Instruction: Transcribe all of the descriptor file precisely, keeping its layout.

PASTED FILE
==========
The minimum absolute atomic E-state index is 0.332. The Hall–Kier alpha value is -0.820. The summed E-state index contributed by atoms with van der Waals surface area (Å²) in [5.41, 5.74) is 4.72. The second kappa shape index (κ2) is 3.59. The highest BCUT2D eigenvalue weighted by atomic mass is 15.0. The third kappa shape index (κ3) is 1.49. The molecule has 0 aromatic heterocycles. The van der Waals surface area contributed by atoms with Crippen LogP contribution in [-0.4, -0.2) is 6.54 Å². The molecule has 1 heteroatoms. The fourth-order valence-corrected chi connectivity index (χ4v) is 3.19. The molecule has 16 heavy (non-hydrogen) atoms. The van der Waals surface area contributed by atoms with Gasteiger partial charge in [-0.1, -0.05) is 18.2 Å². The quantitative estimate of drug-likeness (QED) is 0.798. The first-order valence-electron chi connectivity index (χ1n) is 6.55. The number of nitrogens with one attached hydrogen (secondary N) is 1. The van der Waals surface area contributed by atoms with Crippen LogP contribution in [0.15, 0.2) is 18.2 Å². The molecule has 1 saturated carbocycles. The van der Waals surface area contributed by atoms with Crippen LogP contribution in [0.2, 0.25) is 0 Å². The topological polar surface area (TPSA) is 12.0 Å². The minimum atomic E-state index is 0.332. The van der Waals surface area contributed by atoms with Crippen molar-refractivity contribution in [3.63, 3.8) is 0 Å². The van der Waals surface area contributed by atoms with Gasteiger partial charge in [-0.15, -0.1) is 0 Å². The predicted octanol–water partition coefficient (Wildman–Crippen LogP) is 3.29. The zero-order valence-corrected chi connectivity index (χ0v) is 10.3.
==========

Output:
The minimum absolute atomic E-state index is 0.332. The Hall–Kier alpha value is -0.820. The summed E-state index contributed by atoms with van der Waals surface area (Å²) in [5.41, 5.74) is 4.72. The second kappa shape index (κ2) is 3.59. The highest BCUT2D eigenvalue weighted by atomic mass is 15.0. The third kappa shape index (κ3) is 1.49. The molecule has 0 aromatic heterocycles. The van der Waals surface area contributed by atoms with Crippen LogP contribution in [-0.4, -0.2) is 6.54 Å². The molecule has 1 heteroatoms. The fourth-order valence-corrected chi connectivity index (χ4v) is 3.19. The molecule has 16 heavy (non-hydrogen) atoms. The van der Waals surface area contributed by atoms with Gasteiger partial charge in [-0.1, -0.05) is 18.2 Å². The quantitative estimate of drug-likeness (QED) is 0.798. The first-order valence-electron chi connectivity index (χ1n) is 6.55. The number of nitrogens with one attached hydrogen (secondary N) is 1. The van der Waals surface area contributed by atoms with Crippen LogP contribution in [0.15, 0.2) is 18.2 Å². The molecule has 1 saturated carbocycles. The van der Waals surface area contributed by atoms with Crippen LogP contribution in [0.2, 0.25) is 0 Å². The topological polar surface area (TPSA) is 12.0 Å². The minimum atomic E-state index is 0.332. The van der Waals surface area contributed by atoms with Crippen molar-refractivity contribution in [3.63, 3.8) is 0 Å². The van der Waals surface area contributed by atoms with Gasteiger partial charge in [-0.15, -0.1) is 0 Å². The predicted octanol–water partition coefficient (Wildman–Crippen LogP) is 3.29. The zero-order valence-corrected chi connectivity index (χ0v) is 10.3.